Dr. Josephson also encourages his otolaryngology colleagues to form professional alliances with complementary and alternative (CAM) providers in their communities. Ethical complementary providers, such as chiropractors and acupuncturists, can be an additional source of referrals. His book includes a chapter on East Meets West, and Dr. Josephson has found that the book has served as a way to open dialogue with CAM practitioners.
Explore this issue:June 2009
Concentrate on Basics
Expenditures on standard marketing techniques are weighed carefully by Dr. Woodruff and his partners at Head and Neck Surgery Associates. At one point several years ago, the practice was spending nearly $40,000 a year on Yellow Pages ads. That was cut back significantly, and recently even more so, partly due to the fact that many consumers now seek their health information online. Marketing in the local Cincinnati Magazine, radio ads, and patient seminars in the office all contributed to initial upticks in new patient inquiries. But a cost-benefit analysis led the practice to conclude that the effort was not yielding enough additional business to continue.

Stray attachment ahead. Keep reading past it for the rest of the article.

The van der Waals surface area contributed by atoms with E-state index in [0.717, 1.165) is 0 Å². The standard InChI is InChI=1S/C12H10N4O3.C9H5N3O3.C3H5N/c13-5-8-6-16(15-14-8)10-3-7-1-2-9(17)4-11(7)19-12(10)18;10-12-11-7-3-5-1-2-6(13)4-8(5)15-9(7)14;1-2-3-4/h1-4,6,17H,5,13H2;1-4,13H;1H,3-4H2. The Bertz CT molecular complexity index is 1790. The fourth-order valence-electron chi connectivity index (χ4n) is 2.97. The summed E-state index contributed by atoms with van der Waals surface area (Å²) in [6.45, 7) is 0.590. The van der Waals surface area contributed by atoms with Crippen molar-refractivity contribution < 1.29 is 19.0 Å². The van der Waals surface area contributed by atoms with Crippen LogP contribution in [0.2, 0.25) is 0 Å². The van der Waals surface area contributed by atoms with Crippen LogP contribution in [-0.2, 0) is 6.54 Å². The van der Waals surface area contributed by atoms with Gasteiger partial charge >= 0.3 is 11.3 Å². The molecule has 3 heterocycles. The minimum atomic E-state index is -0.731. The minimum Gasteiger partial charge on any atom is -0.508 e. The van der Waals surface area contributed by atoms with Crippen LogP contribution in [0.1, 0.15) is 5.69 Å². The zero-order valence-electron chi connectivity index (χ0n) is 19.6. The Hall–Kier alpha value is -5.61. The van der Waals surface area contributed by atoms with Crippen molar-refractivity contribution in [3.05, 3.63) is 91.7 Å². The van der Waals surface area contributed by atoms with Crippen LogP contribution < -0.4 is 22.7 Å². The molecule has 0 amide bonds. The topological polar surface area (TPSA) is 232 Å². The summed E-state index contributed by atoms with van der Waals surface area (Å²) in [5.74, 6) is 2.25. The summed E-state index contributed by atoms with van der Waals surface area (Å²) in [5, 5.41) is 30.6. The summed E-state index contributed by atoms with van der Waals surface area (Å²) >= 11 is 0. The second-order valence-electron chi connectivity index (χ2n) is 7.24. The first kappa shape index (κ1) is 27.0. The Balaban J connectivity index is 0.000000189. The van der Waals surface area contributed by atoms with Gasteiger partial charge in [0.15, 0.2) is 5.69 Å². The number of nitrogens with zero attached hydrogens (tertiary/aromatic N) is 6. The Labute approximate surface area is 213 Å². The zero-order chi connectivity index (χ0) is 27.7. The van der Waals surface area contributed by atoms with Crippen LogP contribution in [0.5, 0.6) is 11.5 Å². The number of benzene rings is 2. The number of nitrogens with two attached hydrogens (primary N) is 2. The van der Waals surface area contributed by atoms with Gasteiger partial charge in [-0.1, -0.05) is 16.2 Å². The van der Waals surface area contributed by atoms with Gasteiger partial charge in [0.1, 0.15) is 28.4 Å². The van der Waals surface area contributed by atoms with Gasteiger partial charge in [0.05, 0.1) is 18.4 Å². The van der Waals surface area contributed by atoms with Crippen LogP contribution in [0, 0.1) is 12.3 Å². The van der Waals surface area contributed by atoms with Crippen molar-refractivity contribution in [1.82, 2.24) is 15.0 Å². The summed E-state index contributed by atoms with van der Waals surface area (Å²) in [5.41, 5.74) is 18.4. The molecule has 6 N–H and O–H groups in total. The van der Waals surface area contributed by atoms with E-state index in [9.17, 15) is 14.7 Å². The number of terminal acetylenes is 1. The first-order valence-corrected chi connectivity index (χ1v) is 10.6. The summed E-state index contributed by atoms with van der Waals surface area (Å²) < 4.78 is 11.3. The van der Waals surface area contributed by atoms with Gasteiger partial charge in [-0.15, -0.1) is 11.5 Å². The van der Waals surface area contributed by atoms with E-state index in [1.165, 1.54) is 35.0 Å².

One key marketing technique that the practice continually conducts is the patient satisfaction survey, said Dr. Woodruff. This helps us analyze everything from the parking availability, to wait times, to whether patients’ questions have been answered. And to have patients know that you are focused on them and their satisfaction, and that their questions regarding their problem will be answered before they leave your office is the best marketing, I think, that you can possibly do.
ENT Today contributing writer Gretchen Henkel is coauthor, with Neil Baum, MD, of Marketing Your Clinical Practice-Ethically, Effectively, Economically, Third Edition, published by Jones & Bartlett Publishers. This book has sold more than 175,000 copies and has been translated into Spanish. The Fourth Edition, now in production, will be available in August.
©2009 The Triological Society